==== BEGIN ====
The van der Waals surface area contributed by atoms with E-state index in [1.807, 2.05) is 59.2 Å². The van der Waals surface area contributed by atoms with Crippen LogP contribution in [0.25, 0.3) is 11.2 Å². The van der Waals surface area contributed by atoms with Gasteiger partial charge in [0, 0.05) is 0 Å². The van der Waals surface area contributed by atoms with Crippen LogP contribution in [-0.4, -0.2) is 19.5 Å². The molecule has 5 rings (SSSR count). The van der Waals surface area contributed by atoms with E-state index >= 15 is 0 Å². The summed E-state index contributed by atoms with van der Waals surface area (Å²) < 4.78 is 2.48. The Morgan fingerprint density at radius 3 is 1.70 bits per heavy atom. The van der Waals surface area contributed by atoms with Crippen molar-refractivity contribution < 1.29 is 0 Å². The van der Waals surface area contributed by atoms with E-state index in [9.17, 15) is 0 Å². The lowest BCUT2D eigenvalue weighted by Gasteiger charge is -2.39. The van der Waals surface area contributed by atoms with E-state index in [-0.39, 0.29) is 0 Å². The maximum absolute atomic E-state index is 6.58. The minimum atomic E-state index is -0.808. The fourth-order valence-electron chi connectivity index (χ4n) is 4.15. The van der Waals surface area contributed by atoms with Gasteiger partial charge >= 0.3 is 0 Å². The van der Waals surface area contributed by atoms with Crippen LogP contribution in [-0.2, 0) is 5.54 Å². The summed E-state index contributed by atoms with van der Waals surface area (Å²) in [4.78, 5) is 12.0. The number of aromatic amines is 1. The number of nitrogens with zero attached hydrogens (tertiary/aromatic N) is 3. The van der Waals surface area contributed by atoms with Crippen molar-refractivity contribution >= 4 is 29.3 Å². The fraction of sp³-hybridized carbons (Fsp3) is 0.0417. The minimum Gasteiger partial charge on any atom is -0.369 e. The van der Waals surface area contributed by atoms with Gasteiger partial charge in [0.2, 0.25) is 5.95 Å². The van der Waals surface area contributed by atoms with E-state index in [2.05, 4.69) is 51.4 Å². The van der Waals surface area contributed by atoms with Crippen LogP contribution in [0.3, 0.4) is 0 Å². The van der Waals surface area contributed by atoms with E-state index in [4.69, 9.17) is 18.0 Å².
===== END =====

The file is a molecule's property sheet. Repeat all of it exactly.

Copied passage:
The van der Waals surface area contributed by atoms with E-state index in [1.807, 2.05) is 59.2 Å². The van der Waals surface area contributed by atoms with Crippen LogP contribution in [0.25, 0.3) is 11.2 Å². The van der Waals surface area contributed by atoms with Gasteiger partial charge in [0, 0.05) is 0 Å². The van der Waals surface area contributed by atoms with Crippen LogP contribution in [-0.4, -0.2) is 19.5 Å². The molecule has 5 rings (SSSR count). The van der Waals surface area contributed by atoms with E-state index >= 15 is 0 Å². The summed E-state index contributed by atoms with van der Waals surface area (Å²) < 4.78 is 2.48. The Morgan fingerprint density at radius 3 is 1.70 bits per heavy atom. The van der Waals surface area contributed by atoms with Crippen molar-refractivity contribution < 1.29 is 0 Å². The van der Waals surface area contributed by atoms with E-state index in [9.17, 15) is 0 Å². The lowest BCUT2D eigenvalue weighted by Gasteiger charge is -2.39. The van der Waals surface area contributed by atoms with E-state index in [-0.39, 0.29) is 0 Å². The maximum absolute atomic E-state index is 6.58. The minimum atomic E-state index is -0.808. The fourth-order valence-electron chi connectivity index (χ4n) is 4.15. The van der Waals surface area contributed by atoms with Gasteiger partial charge >= 0.3 is 0 Å². The van der Waals surface area contributed by atoms with Crippen LogP contribution in [-0.2, 0) is 5.54 Å². The summed E-state index contributed by atoms with van der Waals surface area (Å²) in [4.78, 5) is 12.0. The number of aromatic amines is 1. The number of nitrogens with zero attached hydrogens (tertiary/aromatic N) is 3. The van der Waals surface area contributed by atoms with Crippen molar-refractivity contribution >= 4 is 29.3 Å². The fraction of sp³-hybridized carbons (Fsp3) is 0.0417. The minimum Gasteiger partial charge on any atom is -0.369 e. The van der Waals surface area contributed by atoms with Gasteiger partial charge in [0.2, 0.25) is 5.95 Å². The van der Waals surface area contributed by atoms with E-state index in [2.05, 4.69) is 51.4 Å². The van der Waals surface area contributed by atoms with Crippen LogP contribution in [0.3, 0.4) is 0 Å². The van der Waals surface area contributed by atoms with E-state index in [4.69, 9.17) is 18.0 Å².